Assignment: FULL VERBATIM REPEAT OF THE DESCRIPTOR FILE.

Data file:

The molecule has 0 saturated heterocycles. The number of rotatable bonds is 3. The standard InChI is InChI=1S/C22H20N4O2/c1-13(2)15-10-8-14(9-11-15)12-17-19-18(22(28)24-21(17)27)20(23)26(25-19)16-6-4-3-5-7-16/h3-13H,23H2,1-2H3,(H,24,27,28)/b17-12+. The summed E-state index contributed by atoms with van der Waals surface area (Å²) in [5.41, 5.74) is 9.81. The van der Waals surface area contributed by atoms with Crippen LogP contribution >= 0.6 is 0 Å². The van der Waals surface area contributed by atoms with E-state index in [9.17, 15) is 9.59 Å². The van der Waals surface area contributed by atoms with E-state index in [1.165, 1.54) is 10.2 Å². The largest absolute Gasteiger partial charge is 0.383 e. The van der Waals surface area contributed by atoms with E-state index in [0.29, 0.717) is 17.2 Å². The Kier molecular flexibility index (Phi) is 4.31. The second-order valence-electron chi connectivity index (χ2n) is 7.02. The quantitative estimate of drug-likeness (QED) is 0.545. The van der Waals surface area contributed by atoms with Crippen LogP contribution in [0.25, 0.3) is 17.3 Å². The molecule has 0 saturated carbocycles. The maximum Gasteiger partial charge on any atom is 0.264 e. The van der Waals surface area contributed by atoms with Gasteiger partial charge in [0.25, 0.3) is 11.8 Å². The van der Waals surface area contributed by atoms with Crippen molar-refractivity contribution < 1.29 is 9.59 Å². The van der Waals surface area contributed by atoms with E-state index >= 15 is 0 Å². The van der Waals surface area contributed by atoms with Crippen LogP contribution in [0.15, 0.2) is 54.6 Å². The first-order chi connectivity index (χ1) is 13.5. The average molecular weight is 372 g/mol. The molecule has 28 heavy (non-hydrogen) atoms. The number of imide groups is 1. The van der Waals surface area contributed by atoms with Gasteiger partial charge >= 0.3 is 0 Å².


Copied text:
The molecule has 0 saturated heterocycles. The number of rotatable bonds is 3. The standard InChI is InChI=1S/C22H20N4O2/c1-13(2)15-10-8-14(9-11-15)12-17-19-18(22(28)24-21(17)27)20(23)26(25-19)16-6-4-3-5-7-16/h3-13H,23H2,1-2H3,(H,24,27,28)/b17-12+. The summed E-state index contributed by atoms with van der Waals surface area (Å²) in [5.41, 5.74) is 9.81. The van der Waals surface area contributed by atoms with Crippen LogP contribution >= 0.6 is 0 Å². The van der Waals surface area contributed by atoms with E-state index in [9.17, 15) is 9.59 Å². The van der Waals surface area contributed by atoms with E-state index in [1.165, 1.54) is 10.2 Å². The largest absolute Gasteiger partial charge is 0.383 e. The van der Waals surface area contributed by atoms with E-state index in [0.29, 0.717) is 17.2 Å². The Kier molecular flexibility index (Phi) is 4.31. The second-order valence-electron chi connectivity index (χ2n) is 7.02. The quantitative estimate of drug-likeness (QED) is 0.545. The van der Waals surface area contributed by atoms with Crippen LogP contribution in [0.25, 0.3) is 17.3 Å². The molecule has 0 saturated carbocycles. The maximum Gasteiger partial charge on any atom is 0.264 e. The van der Waals surface area contributed by atoms with Gasteiger partial charge in [0.25, 0.3) is 11.8 Å². The van der Waals surface area contributed by atoms with Crippen molar-refractivity contribution < 1.29 is 9.59 Å². The van der Waals surface area contributed by atoms with E-state index >= 15 is 0 Å². The van der Waals surface area contributed by atoms with Crippen LogP contribution in [0.15, 0.2) is 54.6 Å². The first-order chi connectivity index (χ1) is 13.5. The average molecular weight is 372 g/mol. The molecule has 28 heavy (non-hydrogen) atoms. The number of imide groups is 1. The van der Waals surface area contributed by atoms with Gasteiger partial charge >= 0.3 is 0 Å².